Feelawn: No way.
Lydia: --at me like I'm out of my mind. Okay. Why is that? Why is that?
Lydia: Why would you not want to--
Feelawn: Well first of all, the way the laws over there, there's only so many attorneys that allowed to practice in Vietnam, and you have to be registered. First of all, my Vietnamese is not that good. I mean I can speak Vietnamese, well, you know, fluently, and I can read it, you know, but my writing's not that good, so I don't think I could be able to do it. Second of all, I think if I go back over there and I see the way how women gets treated over there, I wouldn't want to live in that country. From what my cousin tells me, they can-- a man can go over to Vietnam and buy a woman, a young girl, sixteen, seventeen years for two hundred dollar and do anything he wants with her. That is-- That to me is outrageous. And I couldn't put up with that kind of, you know, injustice to women and everything, and so-- Not-- Especially with having been educated over here--
Feelawn: --I couldn't go back over there without starting a revolution or something.
Lydia: Well then I could write about it and-- I guess going-- I guess that would answer the next question, which is would you, you know, if you had a choice between raising children in the future here or in Vietnam, would you, which would you choose given choice?
Feelawn: Oh, definitely over here, and I think it's because, not just because of the opportunities that are available to both men and women but it's because there's less emphasis put on the class system. Like in Vietnam there's so much-- it's put-- so much emphasis that's put on where you from and what background you from and everything. And, you know, fortunately for me, with my family background being, you know, of prominent families, oh it's okay, a lot of doors are opened for you. But a lot of time because of your family background a lot is expected out of you, too. You're expected to behave a certain, to do things a certain way, because your family members have already done that way.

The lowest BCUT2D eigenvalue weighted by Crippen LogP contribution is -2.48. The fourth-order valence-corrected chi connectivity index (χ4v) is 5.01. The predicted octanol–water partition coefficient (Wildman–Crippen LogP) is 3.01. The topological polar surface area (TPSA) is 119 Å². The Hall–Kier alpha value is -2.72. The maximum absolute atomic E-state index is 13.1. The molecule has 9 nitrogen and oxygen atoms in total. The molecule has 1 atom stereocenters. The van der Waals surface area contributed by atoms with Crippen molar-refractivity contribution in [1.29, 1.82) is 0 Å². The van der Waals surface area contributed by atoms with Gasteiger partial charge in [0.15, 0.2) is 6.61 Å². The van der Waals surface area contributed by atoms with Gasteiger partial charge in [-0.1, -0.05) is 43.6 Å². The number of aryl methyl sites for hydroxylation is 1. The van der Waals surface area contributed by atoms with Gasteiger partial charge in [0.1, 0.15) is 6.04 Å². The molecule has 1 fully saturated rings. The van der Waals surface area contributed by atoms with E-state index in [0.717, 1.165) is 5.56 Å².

Lydia: Uh hmm. Lucie, you have worked in the United States and you have also worked in Vietnam. What advantage do you think that working women have in the United States.
Lucie: Oh in United States women has a lot of advantage. And, and opportunities because that's over here. Actually you can do any type of work if it fit your, you know, expertise or, or whatever that, that, that the job that you can get to bring home the income to, to support your family. In Vietnam it's not that way. In Vietnam unless you grow up in the family that you have the opportunity to have the education become like professional or a doctor, lawyer or a professor or, you know, pharmacist or whatever, other than that there are not, there were not many opportunity, job opportunity for women because--
Feelawn: The public school is not that good in Vietnam.
Feelawn: You had to have a private education.
Lucie: Yeah, and in order to have the opportunity in, in the, the career, then you have to have the, the education first. But it's not, not many people had the opportunity for education.
Lydia: So you think that more women in the United States have a chance for success.
Lucie: Yes. Uh huh. Over here, if you cannot, if you cannot obtain the degree, you know, the higher degree, you always can go to the training school to get the, some, you know, see, like that, it's easier for than in Vietnam. In Vietnam, besides, like in Vietnam some type job that woman do that is have to, it is not only fit to the woman, it's have, the job have to fit to the family status. That you cannot, like your family came from they're well to do, you know, have a good background, you cannot go out and work any type job, you see? So you rather stuff yourself, stay home and stuff yourself, then go out there and get the job that shame your family, you see? So here it has is that more advantage for a woman.
Feelawn: But in Vietnam we have maids and servants, so you don't have to worry. You go to work, you come home.